exodus. Another 25,000 who chose to stay sheltered in improvised huts,
caves, and mines. A single tunnel near
Bjørnevatn held 3,000
people. Parts of
Troms were also evacuated and burned, in
expectation of a continuation of the Allied offensive from the north.
Even after hostilities had ceased, many civilians couldn't return to
their towns until the Allies cleared away leftover German munitions.
The destruction of linguistic communities in
Finnmark also had
profound effect after the war. As the reconstruction efforts in the
region were mostly the responsibility of Norsk-speaking officials, the
Sami languages in the coastal communities dramatically
decreased in the postwar era.
Dinner party in the Norwegian town of
Kirkenes in July 1945. At the
rear from right: Colonel Dahl, Prince Olav, and Commander of Soviet
Norway Lieutenant General Shcherbakov.
In July, the Norwegians hosted a dinner with the Soviets in Kirkenes
to celebrate their victory. Among those in attendance were Norwegian
Crown Prince Olav, Oberst Dahl, and Lieutenant General Shcherbakov.
As the Norwegians began to restore their own administration throughout
their country, fears grew that the Soviets would refuse to leave.
These concerns turned out to be unfounded, however, as the last of the
Soviets pulled out by 25 September 1945.
On 25 October 2014
Norway celebrated the 70th anniversary of the
liberation in Kirkenes. Among those present for the ceremony were King
Harald, Norwegian Prime Minister Erna Solberg, Norwegian Foreign
Minister Børge Brende, and Russian Foreign Minister Sergey Lavrov.
^ a b Voksø 1984 "Polititropper til Finnmark" p. 492
^ "Tidsperiode Dahl". Tysklandsbrigaden - Veteranforeining for Voss og
Omland (in Norwegian). Retrieved 31 December 2009.
^ a b Dagsavisen Nettavisen Oslo, "Fikk medalje 70 år etter krigen,"
Hanne Mauno. (in Norwegian)
^ a b c Norske tenåringssoldater kjempet mot tyskerne nrk.no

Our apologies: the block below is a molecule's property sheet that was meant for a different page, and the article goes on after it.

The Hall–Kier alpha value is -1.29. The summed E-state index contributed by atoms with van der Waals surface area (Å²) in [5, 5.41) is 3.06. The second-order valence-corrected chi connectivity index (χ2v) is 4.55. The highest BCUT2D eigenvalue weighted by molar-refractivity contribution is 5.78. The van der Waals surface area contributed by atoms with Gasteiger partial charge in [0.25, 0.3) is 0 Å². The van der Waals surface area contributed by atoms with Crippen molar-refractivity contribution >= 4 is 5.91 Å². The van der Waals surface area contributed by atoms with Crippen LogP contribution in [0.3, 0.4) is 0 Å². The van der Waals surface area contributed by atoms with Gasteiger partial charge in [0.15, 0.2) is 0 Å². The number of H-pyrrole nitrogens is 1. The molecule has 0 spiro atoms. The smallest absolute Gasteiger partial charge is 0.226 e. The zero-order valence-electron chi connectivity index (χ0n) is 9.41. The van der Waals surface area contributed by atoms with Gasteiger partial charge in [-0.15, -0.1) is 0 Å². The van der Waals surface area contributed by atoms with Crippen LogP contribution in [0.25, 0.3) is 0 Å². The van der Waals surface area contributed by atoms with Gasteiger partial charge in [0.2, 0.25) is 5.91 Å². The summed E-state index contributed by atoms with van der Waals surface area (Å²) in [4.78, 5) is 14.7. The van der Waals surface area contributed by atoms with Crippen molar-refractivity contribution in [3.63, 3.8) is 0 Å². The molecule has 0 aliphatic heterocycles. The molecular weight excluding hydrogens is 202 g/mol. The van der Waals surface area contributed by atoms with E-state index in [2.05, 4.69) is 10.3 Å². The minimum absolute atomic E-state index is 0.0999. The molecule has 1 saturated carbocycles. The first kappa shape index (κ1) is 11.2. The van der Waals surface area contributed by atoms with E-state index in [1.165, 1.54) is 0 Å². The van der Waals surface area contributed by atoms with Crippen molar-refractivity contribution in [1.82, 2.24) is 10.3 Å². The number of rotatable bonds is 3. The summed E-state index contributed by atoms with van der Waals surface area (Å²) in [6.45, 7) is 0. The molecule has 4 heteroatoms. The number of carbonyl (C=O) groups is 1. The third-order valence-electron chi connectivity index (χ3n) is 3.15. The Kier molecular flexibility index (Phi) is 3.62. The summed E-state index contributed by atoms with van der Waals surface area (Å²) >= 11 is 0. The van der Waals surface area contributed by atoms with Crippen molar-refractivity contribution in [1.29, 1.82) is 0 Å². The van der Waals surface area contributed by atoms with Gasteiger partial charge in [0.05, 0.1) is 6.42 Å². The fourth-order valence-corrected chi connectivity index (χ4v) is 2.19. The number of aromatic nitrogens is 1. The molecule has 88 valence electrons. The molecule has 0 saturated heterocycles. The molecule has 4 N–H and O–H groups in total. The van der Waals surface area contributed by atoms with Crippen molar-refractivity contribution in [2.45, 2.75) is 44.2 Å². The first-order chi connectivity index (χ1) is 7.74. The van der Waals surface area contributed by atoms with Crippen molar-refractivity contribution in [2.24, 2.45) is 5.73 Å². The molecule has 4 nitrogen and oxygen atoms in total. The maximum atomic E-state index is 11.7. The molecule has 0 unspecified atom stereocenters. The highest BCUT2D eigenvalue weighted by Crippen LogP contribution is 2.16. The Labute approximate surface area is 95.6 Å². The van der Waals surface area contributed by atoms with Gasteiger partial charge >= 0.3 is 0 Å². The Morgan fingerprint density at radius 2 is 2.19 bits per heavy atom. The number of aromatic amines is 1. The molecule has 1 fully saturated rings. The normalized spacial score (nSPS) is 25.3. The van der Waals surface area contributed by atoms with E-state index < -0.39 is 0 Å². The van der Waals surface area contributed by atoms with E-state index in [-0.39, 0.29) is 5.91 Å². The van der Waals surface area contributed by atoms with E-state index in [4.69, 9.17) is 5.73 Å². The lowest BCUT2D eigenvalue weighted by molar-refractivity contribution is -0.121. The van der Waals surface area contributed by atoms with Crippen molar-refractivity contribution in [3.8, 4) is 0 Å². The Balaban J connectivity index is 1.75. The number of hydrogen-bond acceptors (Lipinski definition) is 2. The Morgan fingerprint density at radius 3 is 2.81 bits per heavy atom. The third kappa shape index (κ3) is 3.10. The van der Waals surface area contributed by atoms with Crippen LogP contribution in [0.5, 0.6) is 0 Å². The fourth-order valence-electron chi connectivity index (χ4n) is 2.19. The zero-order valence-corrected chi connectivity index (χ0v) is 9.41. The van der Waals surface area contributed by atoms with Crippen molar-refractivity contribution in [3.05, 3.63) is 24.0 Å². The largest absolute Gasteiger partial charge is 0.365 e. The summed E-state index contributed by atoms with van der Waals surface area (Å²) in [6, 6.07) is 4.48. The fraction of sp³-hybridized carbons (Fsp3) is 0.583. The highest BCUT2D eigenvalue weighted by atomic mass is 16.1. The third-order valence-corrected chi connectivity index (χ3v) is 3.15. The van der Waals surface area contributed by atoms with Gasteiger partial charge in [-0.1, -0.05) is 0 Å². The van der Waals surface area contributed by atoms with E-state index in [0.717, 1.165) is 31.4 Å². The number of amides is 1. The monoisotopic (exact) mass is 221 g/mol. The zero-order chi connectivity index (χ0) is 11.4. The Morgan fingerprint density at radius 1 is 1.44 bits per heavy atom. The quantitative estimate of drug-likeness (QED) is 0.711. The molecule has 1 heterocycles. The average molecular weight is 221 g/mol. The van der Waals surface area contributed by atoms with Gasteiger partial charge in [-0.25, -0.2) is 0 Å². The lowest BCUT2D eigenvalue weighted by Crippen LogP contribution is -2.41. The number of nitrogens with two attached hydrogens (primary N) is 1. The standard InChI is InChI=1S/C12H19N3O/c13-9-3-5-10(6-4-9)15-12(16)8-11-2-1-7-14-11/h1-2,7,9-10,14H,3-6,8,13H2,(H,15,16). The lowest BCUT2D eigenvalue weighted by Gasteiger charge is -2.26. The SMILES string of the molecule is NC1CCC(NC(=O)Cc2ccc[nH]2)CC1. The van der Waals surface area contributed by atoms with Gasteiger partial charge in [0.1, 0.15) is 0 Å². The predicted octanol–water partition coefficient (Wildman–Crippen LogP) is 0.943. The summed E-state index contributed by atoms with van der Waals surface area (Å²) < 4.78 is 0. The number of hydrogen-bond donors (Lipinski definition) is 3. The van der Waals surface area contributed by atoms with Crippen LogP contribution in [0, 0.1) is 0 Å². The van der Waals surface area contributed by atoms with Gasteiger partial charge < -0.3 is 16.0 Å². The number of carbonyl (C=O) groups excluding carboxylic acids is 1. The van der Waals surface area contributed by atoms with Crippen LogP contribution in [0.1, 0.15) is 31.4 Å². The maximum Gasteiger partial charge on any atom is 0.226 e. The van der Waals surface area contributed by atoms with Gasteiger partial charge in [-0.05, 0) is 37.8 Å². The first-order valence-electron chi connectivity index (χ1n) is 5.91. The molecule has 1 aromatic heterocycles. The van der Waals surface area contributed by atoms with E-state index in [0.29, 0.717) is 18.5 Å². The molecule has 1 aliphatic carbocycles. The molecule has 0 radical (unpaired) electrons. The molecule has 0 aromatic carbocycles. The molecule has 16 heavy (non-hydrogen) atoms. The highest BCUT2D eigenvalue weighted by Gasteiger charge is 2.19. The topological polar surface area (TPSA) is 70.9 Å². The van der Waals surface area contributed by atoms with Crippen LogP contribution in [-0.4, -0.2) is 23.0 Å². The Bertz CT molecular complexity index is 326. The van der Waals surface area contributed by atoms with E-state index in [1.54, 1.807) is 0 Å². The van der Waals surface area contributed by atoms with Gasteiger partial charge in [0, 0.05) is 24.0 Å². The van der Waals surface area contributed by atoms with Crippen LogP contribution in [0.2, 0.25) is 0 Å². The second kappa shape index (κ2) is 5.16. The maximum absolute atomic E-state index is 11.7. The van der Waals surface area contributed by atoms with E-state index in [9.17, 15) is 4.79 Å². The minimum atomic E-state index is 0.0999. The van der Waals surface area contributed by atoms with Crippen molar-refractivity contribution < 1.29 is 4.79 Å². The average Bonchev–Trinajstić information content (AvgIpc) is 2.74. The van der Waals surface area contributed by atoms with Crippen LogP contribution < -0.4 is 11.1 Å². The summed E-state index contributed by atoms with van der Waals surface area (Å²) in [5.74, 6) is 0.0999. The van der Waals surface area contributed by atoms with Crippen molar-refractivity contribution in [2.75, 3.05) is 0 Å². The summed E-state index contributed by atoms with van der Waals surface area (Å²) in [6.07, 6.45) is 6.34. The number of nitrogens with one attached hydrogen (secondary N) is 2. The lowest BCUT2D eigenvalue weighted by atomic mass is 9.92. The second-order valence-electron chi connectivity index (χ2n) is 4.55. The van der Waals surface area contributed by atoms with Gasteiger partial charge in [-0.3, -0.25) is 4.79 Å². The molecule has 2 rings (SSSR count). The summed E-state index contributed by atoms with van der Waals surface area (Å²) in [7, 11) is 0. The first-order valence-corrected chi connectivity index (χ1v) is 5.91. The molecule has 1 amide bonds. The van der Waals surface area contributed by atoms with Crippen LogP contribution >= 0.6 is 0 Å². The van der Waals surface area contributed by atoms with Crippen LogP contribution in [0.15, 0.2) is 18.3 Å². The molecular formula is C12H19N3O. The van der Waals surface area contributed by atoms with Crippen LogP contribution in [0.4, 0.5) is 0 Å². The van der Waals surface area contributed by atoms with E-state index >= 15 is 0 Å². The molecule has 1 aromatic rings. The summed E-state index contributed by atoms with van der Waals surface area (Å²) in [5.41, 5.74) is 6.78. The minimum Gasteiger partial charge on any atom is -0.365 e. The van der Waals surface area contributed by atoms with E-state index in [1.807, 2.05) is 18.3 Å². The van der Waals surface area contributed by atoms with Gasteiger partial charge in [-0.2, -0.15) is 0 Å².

^ a b c d e Simon Orchard, "THE EVACUATION OF FINNMARK & THE
RE-ENTRY OF NORWEGIAN FORCES INTO NORWAY, OCT 1944-MAY 1945."
^ a b c d "
Finnmark Celebrates Liberation from Nazi Occupation with
Help of Russians," The Nordic Page.
^ a b c Lunde 2011, p. 370.
^ a b
Vadsø (in Norwegian)
^ James F. Gebhardt "The Petsamo-
Kirkenes Operation: Soviet
Breakthrough and Pursuit in the Arctic, October 1944" pp. 75-83
^ a b c d e James F. Gebhardt "The Petsamo-
Kirkenes Operation: Soviet
Breakthrough and Pursuit in the Arctic, October 1944" pp. 65-75
^ a b c Hunt, Vincent. Fire and Ice: The Nazis' Scorched Earth
Campaign in Norway
^ Norwegian National Archive
File Reference : NTB war archive in
the National Archives (RA / PA -1209 / U / Uj / L0214 )
^ Mann 2012, p. 186.
^ a b WORLD WAR II AND THE POST-WAR PERIOD
^ Mann 2012, p. 190.
^ Norwegian Encyclopedia. Hasvik
^ Den Glemte Krigen (in Norwegian)
^ Braunmüller, Höder & Kühl 2014, p. 186.
^ Petterson. "Scorching and liberation of Finnmark, a short
introduction" Barents Observer.
Braunmüller, Kurt; Höder, Steffen; Kühl, Karoline, eds. (2014).
Stability and Divergence in Language Contact: Factors and Mechanisms
(reprint ed.). John Benjamins Publishing Company.
Lunde, Hendrik (2011). Finland's War of Choice: The Troubled
German-Finnish Coalition in World War II. Casemate.
Mann, Chris (2012). British Policy and Strategy Towards Norway,
1941-45 (illustrated ed.). Palgrave Macmillan.
Kirkenes Operation: Soviet Breakthrough and Pursuit